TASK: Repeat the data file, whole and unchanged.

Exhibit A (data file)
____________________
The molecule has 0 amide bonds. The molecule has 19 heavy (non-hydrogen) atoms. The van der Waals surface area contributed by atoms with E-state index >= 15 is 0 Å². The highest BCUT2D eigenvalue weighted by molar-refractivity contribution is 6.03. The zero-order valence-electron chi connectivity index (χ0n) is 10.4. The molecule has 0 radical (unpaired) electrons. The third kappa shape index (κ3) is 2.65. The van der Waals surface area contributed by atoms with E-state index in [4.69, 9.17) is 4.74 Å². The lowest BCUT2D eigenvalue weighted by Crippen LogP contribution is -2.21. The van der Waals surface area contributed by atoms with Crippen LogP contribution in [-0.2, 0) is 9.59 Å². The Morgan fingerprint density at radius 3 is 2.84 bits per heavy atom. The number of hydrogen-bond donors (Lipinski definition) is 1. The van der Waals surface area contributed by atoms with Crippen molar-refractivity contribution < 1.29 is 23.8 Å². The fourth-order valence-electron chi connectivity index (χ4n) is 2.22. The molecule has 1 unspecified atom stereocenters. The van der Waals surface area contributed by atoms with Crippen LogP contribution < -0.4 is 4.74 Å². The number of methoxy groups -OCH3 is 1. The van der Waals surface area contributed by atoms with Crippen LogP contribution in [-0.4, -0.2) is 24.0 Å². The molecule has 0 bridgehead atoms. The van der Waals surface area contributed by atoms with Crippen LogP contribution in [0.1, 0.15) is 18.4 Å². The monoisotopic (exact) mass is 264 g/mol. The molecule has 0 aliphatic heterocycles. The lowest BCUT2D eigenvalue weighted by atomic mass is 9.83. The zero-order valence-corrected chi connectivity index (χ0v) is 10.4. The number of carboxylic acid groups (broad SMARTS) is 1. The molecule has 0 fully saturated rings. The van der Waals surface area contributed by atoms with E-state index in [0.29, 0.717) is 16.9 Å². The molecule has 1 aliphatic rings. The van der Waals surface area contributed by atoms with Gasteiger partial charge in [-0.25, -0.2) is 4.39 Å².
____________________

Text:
The molecule has 0 amide bonds. The molecule has 19 heavy (non-hydrogen) atoms. The van der Waals surface area contributed by atoms with E-state index >= 15 is 0 Å². The highest BCUT2D eigenvalue weighted by molar-refractivity contribution is 6.03. The zero-order valence-electron chi connectivity index (χ0n) is 10.4. The molecule has 0 radical (unpaired) electrons. The third kappa shape index (κ3) is 2.65. The van der Waals surface area contributed by atoms with E-state index in [4.69, 9.17) is 4.74 Å². The lowest BCUT2D eigenvalue weighted by Crippen LogP contribution is -2.21. The van der Waals surface area contributed by atoms with Crippen LogP contribution in [-0.2, 0) is 9.59 Å². The Morgan fingerprint density at radius 3 is 2.84 bits per heavy atom. The number of hydrogen-bond donors (Lipinski definition) is 1. The van der Waals surface area contributed by atoms with Crippen molar-refractivity contribution < 1.29 is 23.8 Å². The fourth-order valence-electron chi connectivity index (χ4n) is 2.22. The molecule has 1 unspecified atom stereocenters. The van der Waals surface area contributed by atoms with Crippen LogP contribution < -0.4 is 4.74 Å². The number of methoxy groups -OCH3 is 1. The van der Waals surface area contributed by atoms with Crippen LogP contribution in [-0.4, -0.2) is 24.0 Å². The molecule has 0 bridgehead atoms. The van der Waals surface area contributed by atoms with Crippen LogP contribution in [0.1, 0.15) is 18.4 Å². The monoisotopic (exact) mass is 264 g/mol. The molecule has 0 aliphatic heterocycles. The lowest BCUT2D eigenvalue weighted by atomic mass is 9.83. The zero-order valence-corrected chi connectivity index (χ0v) is 10.4. The number of carboxylic acid groups (broad SMARTS) is 1. The molecule has 0 fully saturated rings. The van der Waals surface area contributed by atoms with E-state index in [0.29, 0.717) is 16.9 Å². The molecule has 1 aliphatic rings. The van der Waals surface area contributed by atoms with Gasteiger partial charge in [-0.25, -0.2) is 4.39 Å².